2. Dysregulation of Immune Homeostasis
The full collaboration of both the innate and adaptive arms of the immune system plays a crucial role in the promotion or inhibition of autoimmune disease. Generally, to clear infections the innate immune cells can upregulate costimulatory molecules and produce a mixture of pro- and anti-inflammatory cytokines such as interleukin-1-beta (IL-1β), IL-12, transforming growth factor-beta (TGF-β), IL-23, tumor necrosis factor-alpha (TNF-α), and IL-6 that regulate the adaptive arm of the immune system. However, a dysregulated immune response to environmental triggers, such as pathogens, microbiota, or toxins, can initiate a chronic inflammatory response through activation of T-helper-1 (Th1), Th17, and TNF-α and the production of IL-17, IL-22, interferon-gamma (IFN-γ), and IL-21, resulting in inflammation, antibody production and tissue injury .
Therefore, a dysregulated adaptive immune system is at the core of the pathogenesis of autoimmune and other immune-mediated diseases. Hyperactivation of innate immune response affects the adaptive immune response as well as development effector T and B cells. Paired with defects in the regulatory T cells, this results in the breakdown of immune homeostasis and the development of autoimmunity .
To induce an autoimmune response in the lymph nodes, effector T cells first have to acquire a defined cytokine fingerprint and then must migrate to the appropriate target organs where they initiate tissue inflammation. The effector cells that participate in the induction of autoimmunities are IFN-γ-producing Th1 cells, IL-17- and IL-22-producing Th17 cells, and IL-21-producing follicular Th cells or TFH cells. It has been shown that overactivation or expansion of these newly discovered TFH cells causes antibody production and the development of lupus-like disease in an animal model . In fact, high concentrations of circulating T cells that resemble TFH cells have been detected in a subgroup of patients with lupus. This increased frequency of TFH cells correlated with both disease severity and end-organ damage . Unfortunately, a decrease in frequency and function of FOXP3+TREG cell is often seen in autoimmune diseases. This decrease seems to be associated with the inflammatory environment that contributes to the dysregulation of TREG cells .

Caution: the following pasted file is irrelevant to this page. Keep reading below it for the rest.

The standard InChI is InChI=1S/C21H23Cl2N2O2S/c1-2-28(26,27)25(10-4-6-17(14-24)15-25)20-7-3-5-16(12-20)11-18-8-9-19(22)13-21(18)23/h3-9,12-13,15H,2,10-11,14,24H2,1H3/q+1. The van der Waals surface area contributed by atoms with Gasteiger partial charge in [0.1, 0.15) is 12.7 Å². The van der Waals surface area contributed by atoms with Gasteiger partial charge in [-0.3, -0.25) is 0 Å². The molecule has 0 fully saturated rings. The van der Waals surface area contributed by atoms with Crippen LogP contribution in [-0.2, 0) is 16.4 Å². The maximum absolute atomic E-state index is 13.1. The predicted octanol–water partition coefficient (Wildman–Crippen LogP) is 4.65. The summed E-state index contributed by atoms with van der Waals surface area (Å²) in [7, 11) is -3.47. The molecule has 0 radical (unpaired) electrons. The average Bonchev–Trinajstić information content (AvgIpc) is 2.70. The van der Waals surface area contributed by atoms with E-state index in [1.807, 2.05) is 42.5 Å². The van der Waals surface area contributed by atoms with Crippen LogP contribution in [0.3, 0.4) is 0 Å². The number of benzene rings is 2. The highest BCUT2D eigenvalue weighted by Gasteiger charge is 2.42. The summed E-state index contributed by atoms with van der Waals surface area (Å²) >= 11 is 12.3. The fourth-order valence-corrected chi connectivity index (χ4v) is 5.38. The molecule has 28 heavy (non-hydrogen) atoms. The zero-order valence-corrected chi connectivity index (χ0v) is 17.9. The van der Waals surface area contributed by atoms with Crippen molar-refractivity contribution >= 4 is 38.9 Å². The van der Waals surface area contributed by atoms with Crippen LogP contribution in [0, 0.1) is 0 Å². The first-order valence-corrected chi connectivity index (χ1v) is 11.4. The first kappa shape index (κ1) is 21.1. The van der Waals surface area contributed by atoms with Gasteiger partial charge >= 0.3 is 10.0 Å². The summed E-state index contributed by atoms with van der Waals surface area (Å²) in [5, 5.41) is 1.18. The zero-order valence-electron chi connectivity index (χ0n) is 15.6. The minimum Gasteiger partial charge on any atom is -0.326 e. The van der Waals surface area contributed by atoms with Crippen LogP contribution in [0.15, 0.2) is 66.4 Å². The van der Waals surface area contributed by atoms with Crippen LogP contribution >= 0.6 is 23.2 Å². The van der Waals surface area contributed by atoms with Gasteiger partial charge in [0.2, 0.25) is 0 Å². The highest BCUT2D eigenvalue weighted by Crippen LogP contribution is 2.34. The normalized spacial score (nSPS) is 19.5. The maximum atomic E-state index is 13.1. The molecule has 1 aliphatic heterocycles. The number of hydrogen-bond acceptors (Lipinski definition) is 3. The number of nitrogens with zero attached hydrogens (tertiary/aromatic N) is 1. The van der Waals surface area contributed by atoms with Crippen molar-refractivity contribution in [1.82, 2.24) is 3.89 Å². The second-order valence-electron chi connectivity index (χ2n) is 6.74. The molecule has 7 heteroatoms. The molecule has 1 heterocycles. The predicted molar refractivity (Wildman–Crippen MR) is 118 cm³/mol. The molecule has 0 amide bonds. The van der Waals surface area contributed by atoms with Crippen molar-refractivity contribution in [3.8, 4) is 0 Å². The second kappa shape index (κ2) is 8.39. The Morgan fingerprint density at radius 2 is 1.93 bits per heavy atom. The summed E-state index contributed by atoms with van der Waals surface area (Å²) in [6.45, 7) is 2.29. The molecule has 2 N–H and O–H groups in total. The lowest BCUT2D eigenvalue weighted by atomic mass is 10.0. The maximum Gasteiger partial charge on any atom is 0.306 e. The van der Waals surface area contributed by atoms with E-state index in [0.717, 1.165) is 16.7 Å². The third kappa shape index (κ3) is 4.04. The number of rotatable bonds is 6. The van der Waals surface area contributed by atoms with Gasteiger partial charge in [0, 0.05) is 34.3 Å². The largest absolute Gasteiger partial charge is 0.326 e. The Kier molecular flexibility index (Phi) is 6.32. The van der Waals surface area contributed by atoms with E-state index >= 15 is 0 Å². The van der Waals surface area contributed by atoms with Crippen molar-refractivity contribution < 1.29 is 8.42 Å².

In the environment of immune homeostasis, the actions of autoreactive Th1, Th17, and TFH cells are countered by FOXP3+ regulatory T cells that produce TGF-β and IL-10. But in an inflammatory milieu the deletion of different transcription factors results in the generation of TREG cells that are unable to suppress the autoreactive T cells (Figure 2).
Thus, tight control of autoreactive T cells, in particular TFH cells, by TREG cells is necessary to suppress the development of autoimmune lupus-like disease.
In order to induce long-lasting remission of immune-mediated diseases, two important factors have to be in place: controlling the inflammatory environment and boosting the frequency and function of FOXP3+ regulatory T cells.
3. Toxicants and Autoimmunity